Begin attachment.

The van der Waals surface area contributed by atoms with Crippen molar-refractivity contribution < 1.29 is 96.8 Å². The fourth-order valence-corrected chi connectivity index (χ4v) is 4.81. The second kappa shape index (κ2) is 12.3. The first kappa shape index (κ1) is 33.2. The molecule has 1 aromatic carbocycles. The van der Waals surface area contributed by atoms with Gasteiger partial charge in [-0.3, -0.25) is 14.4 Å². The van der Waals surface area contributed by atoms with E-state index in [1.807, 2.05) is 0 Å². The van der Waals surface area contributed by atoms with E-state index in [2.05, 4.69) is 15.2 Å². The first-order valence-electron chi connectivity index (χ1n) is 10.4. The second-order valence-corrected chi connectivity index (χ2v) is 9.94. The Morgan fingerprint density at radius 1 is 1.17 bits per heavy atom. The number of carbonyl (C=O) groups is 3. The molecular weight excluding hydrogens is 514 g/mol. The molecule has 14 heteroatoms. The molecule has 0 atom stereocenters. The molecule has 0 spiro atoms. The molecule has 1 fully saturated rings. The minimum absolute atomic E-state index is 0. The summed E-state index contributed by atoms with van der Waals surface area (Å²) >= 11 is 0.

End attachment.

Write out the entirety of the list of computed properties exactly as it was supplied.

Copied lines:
The van der Waals surface area contributed by atoms with Crippen molar-refractivity contribution < 1.29 is 96.8 Å². The fourth-order valence-corrected chi connectivity index (χ4v) is 4.81. The second kappa shape index (κ2) is 12.3. The first kappa shape index (κ1) is 33.2. The molecule has 1 aromatic carbocycles. The van der Waals surface area contributed by atoms with Gasteiger partial charge in [-0.3, -0.25) is 14.4 Å². The van der Waals surface area contributed by atoms with E-state index in [1.807, 2.05) is 0 Å². The van der Waals surface area contributed by atoms with E-state index in [2.05, 4.69) is 15.2 Å². The first-order valence-electron chi connectivity index (χ1n) is 10.4. The second-order valence-corrected chi connectivity index (χ2v) is 9.94. The Morgan fingerprint density at radius 1 is 1.17 bits per heavy atom. The number of carbonyl (C=O) groups is 3. The molecular weight excluding hydrogens is 514 g/mol. The molecule has 14 heteroatoms. The molecule has 0 atom stereocenters. The molecule has 0 spiro atoms. The molecule has 1 fully saturated rings. The minimum absolute atomic E-state index is 0. The summed E-state index contributed by atoms with van der Waals surface area (Å²) >= 11 is 0.